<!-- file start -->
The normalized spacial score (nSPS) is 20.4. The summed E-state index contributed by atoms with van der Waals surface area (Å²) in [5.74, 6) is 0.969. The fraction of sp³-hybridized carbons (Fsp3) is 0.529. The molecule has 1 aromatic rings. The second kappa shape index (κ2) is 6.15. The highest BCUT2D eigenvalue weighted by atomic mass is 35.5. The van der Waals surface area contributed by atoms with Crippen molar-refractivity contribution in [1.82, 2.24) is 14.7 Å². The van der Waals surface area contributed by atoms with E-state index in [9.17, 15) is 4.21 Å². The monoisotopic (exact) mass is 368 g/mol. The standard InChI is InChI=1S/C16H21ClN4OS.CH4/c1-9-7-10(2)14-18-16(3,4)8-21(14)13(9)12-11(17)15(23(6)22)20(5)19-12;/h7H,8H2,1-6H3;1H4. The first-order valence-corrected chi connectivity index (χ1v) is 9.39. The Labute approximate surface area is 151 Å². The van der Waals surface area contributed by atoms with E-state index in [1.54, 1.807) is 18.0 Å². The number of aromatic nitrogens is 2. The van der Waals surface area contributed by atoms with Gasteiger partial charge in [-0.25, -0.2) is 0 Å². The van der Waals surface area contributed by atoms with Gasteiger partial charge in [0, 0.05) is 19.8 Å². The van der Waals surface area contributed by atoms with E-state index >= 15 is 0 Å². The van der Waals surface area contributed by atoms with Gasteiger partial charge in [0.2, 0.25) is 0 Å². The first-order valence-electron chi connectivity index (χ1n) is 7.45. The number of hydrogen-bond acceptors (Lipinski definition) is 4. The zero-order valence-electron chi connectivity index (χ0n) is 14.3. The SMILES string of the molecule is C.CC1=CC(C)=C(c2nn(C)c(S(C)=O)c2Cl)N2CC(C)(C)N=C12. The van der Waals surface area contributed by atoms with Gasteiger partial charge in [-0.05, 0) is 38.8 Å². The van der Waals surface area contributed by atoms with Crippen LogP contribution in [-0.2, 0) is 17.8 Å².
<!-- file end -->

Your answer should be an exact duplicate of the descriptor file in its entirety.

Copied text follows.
The normalized spacial score (nSPS) is 20.4. The summed E-state index contributed by atoms with van der Waals surface area (Å²) in [5.74, 6) is 0.969. The fraction of sp³-hybridized carbons (Fsp3) is 0.529. The molecule has 1 aromatic rings. The second kappa shape index (κ2) is 6.15. The highest BCUT2D eigenvalue weighted by atomic mass is 35.5. The van der Waals surface area contributed by atoms with Crippen molar-refractivity contribution in [1.82, 2.24) is 14.7 Å². The van der Waals surface area contributed by atoms with E-state index in [9.17, 15) is 4.21 Å². The monoisotopic (exact) mass is 368 g/mol. The standard InChI is InChI=1S/C16H21ClN4OS.CH4/c1-9-7-10(2)14-18-16(3,4)8-21(14)13(9)12-11(17)15(23(6)22)20(5)19-12;/h7H,8H2,1-6H3;1H4. The first-order valence-corrected chi connectivity index (χ1v) is 9.39. The Labute approximate surface area is 151 Å². The van der Waals surface area contributed by atoms with E-state index in [1.54, 1.807) is 18.0 Å². The number of aromatic nitrogens is 2. The van der Waals surface area contributed by atoms with Gasteiger partial charge in [-0.25, -0.2) is 0 Å². The van der Waals surface area contributed by atoms with Gasteiger partial charge in [0, 0.05) is 19.8 Å². The van der Waals surface area contributed by atoms with E-state index >= 15 is 0 Å². The van der Waals surface area contributed by atoms with Gasteiger partial charge in [0.2, 0.25) is 0 Å². The first-order valence-electron chi connectivity index (χ1n) is 7.45. The number of hydrogen-bond acceptors (Lipinski definition) is 4. The zero-order valence-electron chi connectivity index (χ0n) is 14.3. The SMILES string of the molecule is C.CC1=CC(C)=C(c2nn(C)c(S(C)=O)c2Cl)N2CC(C)(C)N=C12. The van der Waals surface area contributed by atoms with Gasteiger partial charge in [-0.05, 0) is 38.8 Å². The van der Waals surface area contributed by atoms with Crippen LogP contribution in [-0.2, 0) is 17.8 Å².